unclear risk of bias.
(2) Allocation concealment (checking for possible selection bias)
We will describe for each included study the method used to conceal allocation to interventions prior to assignment and will assess whether intervention allocation could have been foreseen in advance of, or during recruitment, or changed after assignment.
We will assess the methods as:
low risk of bias (e.g. telephone or central randomisation; consecutively numbered sealed opaque envelopes);
high risk of bias (open random allocation; unsealed or non-opaque envelopes, alternation; date of birth);
unclear risk of bias.
(3.1) Blinding of participants and personnel (checking for possible performance bias)
We will describe for each included study the methods used, if any, to blind study participants and personnel from knowledge of which intervention a participant received. We will consider that studies are at low risk of bias if they were blinded, or if we judge that the lack of blinding would be unlikely to affect results. We will assess blinding separately for different outcomes or classes of outcomes.
We will assess the methods as:
low, high or unclear risk of bias for participants;
low, high or unclear risk of bias for personnel;
low, high or unclear risk of bias for outcome assessors.
(3.2) Blinding of outcome assessment (checking for possible detection bias)
We will describe for each included study the methods used, if any, to blind outcome assessors from knowledge of which intervention a participant received. We will assess blinding separately for different outcomes or classes of outcomes.
We will assess methods used to blind outcome assessment as:
(4) Incomplete outcome data (checking for possible attrition bias due to the amount, nature and handling of incomplete outcome data)
We will describe for each included study, and for each outcome or class of outcomes, the completeness of data including attrition and exclusions from the analysis. We will state whether attrition and exclusions were reported and the numbers included in the analysis at each stage (compared with the total randomised participants), reasons for attrition or exclusion where reported, and whether missing data were balanced across groups or were related to outcomes. Where sufficient information is reported, or can be supplied by the trial authors, we will re-include missing data in the analyses which we undertake.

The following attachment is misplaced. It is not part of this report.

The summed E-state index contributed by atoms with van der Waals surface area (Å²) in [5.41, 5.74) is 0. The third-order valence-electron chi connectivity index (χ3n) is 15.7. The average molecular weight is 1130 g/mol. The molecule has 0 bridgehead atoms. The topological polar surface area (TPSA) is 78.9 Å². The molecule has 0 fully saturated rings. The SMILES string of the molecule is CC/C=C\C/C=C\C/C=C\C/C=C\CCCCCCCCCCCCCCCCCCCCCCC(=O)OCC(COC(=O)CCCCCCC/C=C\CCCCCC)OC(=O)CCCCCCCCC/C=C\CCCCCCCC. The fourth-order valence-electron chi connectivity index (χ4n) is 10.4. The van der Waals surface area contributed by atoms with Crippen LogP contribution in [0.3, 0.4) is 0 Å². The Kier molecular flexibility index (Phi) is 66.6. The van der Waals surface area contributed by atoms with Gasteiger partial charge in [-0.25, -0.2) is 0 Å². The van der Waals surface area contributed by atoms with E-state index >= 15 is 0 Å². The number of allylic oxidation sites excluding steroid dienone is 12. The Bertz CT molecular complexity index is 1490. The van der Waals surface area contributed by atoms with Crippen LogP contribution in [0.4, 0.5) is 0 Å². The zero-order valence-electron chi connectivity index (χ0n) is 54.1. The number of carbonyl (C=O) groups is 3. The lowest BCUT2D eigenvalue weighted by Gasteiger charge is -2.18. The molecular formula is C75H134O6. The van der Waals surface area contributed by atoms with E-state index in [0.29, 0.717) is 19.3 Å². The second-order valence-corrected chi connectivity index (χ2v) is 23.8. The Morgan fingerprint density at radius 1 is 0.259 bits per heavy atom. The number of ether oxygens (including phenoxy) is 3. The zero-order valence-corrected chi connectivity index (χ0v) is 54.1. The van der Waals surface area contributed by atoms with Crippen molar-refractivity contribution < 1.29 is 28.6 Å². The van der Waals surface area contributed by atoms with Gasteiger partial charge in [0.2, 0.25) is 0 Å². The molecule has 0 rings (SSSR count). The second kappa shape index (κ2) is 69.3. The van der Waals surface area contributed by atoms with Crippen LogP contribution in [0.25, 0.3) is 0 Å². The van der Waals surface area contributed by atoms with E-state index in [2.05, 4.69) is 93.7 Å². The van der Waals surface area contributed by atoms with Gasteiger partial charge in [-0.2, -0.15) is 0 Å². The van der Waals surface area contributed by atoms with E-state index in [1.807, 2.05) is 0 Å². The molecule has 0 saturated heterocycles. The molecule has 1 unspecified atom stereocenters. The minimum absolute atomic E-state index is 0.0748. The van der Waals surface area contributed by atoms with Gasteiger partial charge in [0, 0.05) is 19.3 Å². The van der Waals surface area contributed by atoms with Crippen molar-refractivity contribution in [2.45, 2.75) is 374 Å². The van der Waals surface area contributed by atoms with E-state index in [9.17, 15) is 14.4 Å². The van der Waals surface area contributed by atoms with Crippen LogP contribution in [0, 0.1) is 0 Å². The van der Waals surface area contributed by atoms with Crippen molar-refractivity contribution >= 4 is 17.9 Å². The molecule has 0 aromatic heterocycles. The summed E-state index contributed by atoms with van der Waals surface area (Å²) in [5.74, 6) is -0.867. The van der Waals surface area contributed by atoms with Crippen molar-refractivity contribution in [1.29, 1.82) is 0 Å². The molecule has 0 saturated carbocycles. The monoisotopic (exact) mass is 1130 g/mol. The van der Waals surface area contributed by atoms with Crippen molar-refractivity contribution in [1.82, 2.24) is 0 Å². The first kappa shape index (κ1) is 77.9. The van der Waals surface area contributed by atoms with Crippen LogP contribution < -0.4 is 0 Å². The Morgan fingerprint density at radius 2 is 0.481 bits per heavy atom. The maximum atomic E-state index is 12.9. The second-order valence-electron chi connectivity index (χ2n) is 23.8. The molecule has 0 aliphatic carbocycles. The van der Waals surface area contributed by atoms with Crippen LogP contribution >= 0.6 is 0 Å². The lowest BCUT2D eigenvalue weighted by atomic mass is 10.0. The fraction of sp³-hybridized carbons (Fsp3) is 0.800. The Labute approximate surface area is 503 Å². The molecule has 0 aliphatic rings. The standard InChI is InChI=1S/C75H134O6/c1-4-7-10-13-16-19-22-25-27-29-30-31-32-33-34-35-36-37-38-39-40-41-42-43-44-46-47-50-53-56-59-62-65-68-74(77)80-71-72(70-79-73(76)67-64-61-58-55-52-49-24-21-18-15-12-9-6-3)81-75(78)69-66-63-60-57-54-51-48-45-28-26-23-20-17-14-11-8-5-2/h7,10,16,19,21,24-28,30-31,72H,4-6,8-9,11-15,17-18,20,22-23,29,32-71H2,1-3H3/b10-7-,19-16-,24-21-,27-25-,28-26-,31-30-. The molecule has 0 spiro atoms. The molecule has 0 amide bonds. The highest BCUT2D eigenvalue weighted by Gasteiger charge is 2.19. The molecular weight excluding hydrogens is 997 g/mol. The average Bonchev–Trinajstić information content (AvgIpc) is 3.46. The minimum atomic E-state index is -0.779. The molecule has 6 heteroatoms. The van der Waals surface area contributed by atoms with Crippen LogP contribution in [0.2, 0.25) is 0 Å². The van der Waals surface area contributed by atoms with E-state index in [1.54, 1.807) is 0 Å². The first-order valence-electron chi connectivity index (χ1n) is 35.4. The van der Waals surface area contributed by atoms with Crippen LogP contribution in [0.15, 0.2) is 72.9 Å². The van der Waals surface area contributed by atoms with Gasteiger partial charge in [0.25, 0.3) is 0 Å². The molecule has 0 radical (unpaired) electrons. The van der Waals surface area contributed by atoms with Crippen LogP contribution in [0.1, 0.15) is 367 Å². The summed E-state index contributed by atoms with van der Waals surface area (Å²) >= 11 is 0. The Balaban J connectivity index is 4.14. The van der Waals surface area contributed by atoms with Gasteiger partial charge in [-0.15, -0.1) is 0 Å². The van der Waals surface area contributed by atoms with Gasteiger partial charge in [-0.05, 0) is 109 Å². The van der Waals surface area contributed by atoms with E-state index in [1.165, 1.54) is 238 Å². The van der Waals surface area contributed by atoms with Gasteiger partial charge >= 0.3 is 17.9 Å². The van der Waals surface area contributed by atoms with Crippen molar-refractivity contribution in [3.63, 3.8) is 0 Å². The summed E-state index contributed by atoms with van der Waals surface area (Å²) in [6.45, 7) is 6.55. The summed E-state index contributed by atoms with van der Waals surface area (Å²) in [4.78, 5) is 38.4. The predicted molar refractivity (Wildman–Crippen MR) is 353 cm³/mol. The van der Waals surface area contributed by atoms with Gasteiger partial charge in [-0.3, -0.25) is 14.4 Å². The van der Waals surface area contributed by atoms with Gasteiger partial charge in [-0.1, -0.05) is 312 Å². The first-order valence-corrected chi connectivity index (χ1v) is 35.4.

We will assess methods as:
low risk of bias (e.g. no missing outcome data; less than 20% missing outcome data; missing outcome data balanced across groups);
high risk of bias (e.g. numbers or reasons for missing data imbalanced across groups; ‘as treated’ analysis done with substantial departure of intervention received from that assigned at randomisation);
unclear risk of bias.
(5) Selective reporting (checking for reporting bias)
We will describe for each included study how we investigated the possibility of selective outcome reporting bias and what we found.
We will assess the methods as:
low risk of bias (where it is clear that all of the study’s pre-specified outcomes and all expected outcomes of interest to the review have been reported);
high risk of bias (where not all the study’s pre-specified outcomes have been reported; one or more reported primary outcomes were not pre-specified; outcomes of interest are reported incompletely and so cannot be used; study fails to include results of a key outcome that would have been expected to have been reported);
unclear risk of bias.
(6) Other bias (checking for bias due to problems not covered by (1) to (5) above)
We will describe for each included study any important concerns we have about other possible sources of bias.
We will assess whether each study was free of other problems that could put it at risk of bias:
(7) Overall risk of bias
We will make explicit judgements about whether studies are at high risk of bias, according to the criteria given in the Handbook (Higgins 2011). With reference to (1) to (6) above, we will assess the likely magnitude and direction of the bias and whether we consider it is likely to impact on the findings. We will explore the impact of the level of bias through undertaking sensitivity analyses - see Sensitivity analysis.
Measures of treatment effect
For dichotomous data, we will present results as summary risk ratio with 95% confidence intervals.
For continuous data, we will use the mean difference if outcomes are measured in the same way between trials. We will use the standardised mean difference to combine trials that measure the same outcome, but use different methods.
Unit of analysis issues